Content note: includes discussion of COVID-19 and racism
I have so much to tell you. The question is, are you ready to listen?
Because people with muscular dystrophy tend to die of respiratory failure, I’ve long expected to choke to death. These days, coronavirus is stealing people’s breath. If I died this year, my life would be over, but would it be finished? What do I need to say now, here, to you, before I can leave you?
I want to teach you about myself, and in doing so, I want to teach you about yourself.
I lose about one muscular ability a year, though this year it’s been two. Once a muscle is gone, I never get it back. Both dystrophy and aging are defined by loss; my body has traveled a journey all bodies will travel, if they’re lucky. I am the human condition.
My beliefs have traveled a journey opposite from my body’s. I grew up ableist; I believed that disability was only a bad thing. As my muscular dystrophy progressed, I found Disability pride: celebration of capital-D Disability in all its diversity, ingenuity, and abundance of culture.
Disabled is only one of my identities. Another is that I’m a namer by trade, and my professional opinion is that “corona” is a beautiful word. “Corona,” which the sun wears and the moon brings to light with its darkness; “crown,” whose halo defines the anatomical plane through which we move forward, or backward.
World, you have moved forward. You’ve let me through many doors. So, when I tell you why I’m angry with you, please remember that I still love you.
Every time I go through a door, I’m never truly welcome on the other side. I do my best to get by without ramps, without captions, and without your respect, World, because I fear that if I say something, you’ll regret allowing me in. Sometimes, I feel so tired that I finally risk asking for inclusion. And then, your first answer is either “No” or “Not right now.”
It’s been a long time since people spat on me and tapped cigarette ashes on me. They wronged me on purpose, but World, it hurts me more when you leave Disabled people out every day, even and especially by accident.
As coronavirus began, your media coverage focused on how most people shouldn’t worry. If it mentioned disability at all, it was casually, and as a standard casualty. In the months since, your indifference has proven lethal. Your ableism compounds with your racism against Black and Indigenous communities. About 40% of US coronavirus deaths are linked to the segregated living facilities known as nursing homes. Intellectually disabled and autistic people are twice as likely to die from COVID-19. In the UK, up to two-thirds of people who have died are disabled. What’s killing us isn’t just the virus; it’s how you never wanted us around in the first place. World, I wonder whether our death toll is simply a price you’re willing to pay.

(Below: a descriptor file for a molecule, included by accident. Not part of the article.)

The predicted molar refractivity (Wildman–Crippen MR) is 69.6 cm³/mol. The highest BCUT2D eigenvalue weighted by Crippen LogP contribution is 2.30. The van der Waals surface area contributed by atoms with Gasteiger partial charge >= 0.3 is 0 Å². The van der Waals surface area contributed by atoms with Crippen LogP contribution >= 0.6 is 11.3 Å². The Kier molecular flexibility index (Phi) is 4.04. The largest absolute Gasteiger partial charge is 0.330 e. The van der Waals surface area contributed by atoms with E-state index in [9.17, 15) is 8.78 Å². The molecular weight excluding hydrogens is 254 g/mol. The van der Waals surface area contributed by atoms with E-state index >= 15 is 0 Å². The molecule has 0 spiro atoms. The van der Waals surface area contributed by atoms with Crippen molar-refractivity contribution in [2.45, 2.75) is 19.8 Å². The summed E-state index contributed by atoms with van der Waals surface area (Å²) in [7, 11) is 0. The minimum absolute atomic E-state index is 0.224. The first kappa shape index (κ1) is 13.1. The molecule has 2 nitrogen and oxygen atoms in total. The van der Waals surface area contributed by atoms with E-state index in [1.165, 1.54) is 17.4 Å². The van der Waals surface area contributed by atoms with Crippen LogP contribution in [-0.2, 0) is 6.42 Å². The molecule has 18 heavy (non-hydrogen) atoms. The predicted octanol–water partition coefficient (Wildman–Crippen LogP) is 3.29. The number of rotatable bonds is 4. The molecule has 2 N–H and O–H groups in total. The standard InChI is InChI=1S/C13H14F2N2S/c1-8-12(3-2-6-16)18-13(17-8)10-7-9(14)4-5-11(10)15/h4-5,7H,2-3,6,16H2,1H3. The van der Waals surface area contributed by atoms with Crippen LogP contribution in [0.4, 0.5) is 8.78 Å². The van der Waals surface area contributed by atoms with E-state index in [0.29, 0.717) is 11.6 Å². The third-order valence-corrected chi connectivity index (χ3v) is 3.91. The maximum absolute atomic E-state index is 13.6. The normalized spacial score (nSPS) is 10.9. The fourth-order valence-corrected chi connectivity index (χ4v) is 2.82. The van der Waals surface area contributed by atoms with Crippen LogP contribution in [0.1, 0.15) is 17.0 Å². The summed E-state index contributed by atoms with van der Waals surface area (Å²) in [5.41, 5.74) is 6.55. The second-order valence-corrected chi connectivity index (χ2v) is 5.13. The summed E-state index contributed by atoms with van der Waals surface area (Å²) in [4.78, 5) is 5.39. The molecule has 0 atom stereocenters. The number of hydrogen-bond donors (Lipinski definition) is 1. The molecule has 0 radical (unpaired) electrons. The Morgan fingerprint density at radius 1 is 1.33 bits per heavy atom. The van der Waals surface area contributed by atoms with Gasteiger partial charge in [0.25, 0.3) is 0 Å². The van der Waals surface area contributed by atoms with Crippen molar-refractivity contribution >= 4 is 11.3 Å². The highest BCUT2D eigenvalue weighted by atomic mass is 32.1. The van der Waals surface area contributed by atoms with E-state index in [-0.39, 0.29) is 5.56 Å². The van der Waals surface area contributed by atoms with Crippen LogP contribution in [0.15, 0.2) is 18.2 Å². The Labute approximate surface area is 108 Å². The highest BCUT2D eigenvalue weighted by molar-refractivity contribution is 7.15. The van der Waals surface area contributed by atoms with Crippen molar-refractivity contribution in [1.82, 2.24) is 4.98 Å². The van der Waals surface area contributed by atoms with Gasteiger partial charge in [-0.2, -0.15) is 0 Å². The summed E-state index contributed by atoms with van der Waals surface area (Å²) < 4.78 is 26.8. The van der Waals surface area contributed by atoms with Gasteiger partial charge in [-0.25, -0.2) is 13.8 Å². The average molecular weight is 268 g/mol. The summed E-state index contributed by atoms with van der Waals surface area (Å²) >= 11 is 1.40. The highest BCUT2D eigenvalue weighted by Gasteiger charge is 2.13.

How much do I and my Disabled comrades have to educate, to struggle, to die, before your ignorance counts as willful? When does “I just didn’t know” become “I just didn’t care”?
The paradox of human connection is that no person will ever understand what it’s like to be another, yet to be understood is what we want most of all. Empathy is a myth, and that is a tragedy. World, when we tell you you’re hurting us, please believe us, and when you see us lashing out at you, please forgive us.
Abled people, friends even, have told me I should just be grateful. But can I not be both grateful for the present and hopeful for a better future? Abled people have told me I shouldn’t complain. Do they see that I complain not just for myself, but for the one billion people like me, whose number they will someday join?
I have always had to prove myself. Disabled people always have to justify our existence—by inspiring you, by amounting to dollars or votes, by showing how our curb cuts help you with your rolling luggage, by dedicating a month every year (National Disability Employment Awareness Month) to reminding you we can work. You don’t value us unless we add value for you.
World, I imagine a future in which you give Disabled people your respect without making us beg for it.
In which we don’t have to hide our pain for your comfort.
In which we tell you our needs, and your first instinct is to help us, not question us.
In which we don’t even have to ask anymore, because you asked us first.
In which you offer us the abled privileges that we don’t even know to ask for.
In which we can take access for granted.
In which our innovation is not for your exploitation.
In which our daily dignity doesn’t depend on keeping you in a good mood.
In which we who need the most support are not the ones systematically excluded from it.
In which we can get in through the front door, not just the separate-but-equal side entrance.
In which you do nothing about us without us, and nothing without us at all.
In which we can stop telling you about our needs and start telling you about our dreams.
In which you welcome us.
A hundred years ago, someone like me could only imagine being where I am. Today, I can only imagine a world without ableism. And a hundred years from now, I want someone with my disabilities—because there will always be disabilities like mine—to imagine a world so inclusive that I, whose livelihood is made of names, do not have the words to describe it.
World, I know I’m just a whisper in your history. When I’m gone, you’ll forget me eventually, and I’ve made my peace with that. But as I live and breathe, let me say my piece:
You may forget me, but don’t forget my people. Don’t forget, about us.
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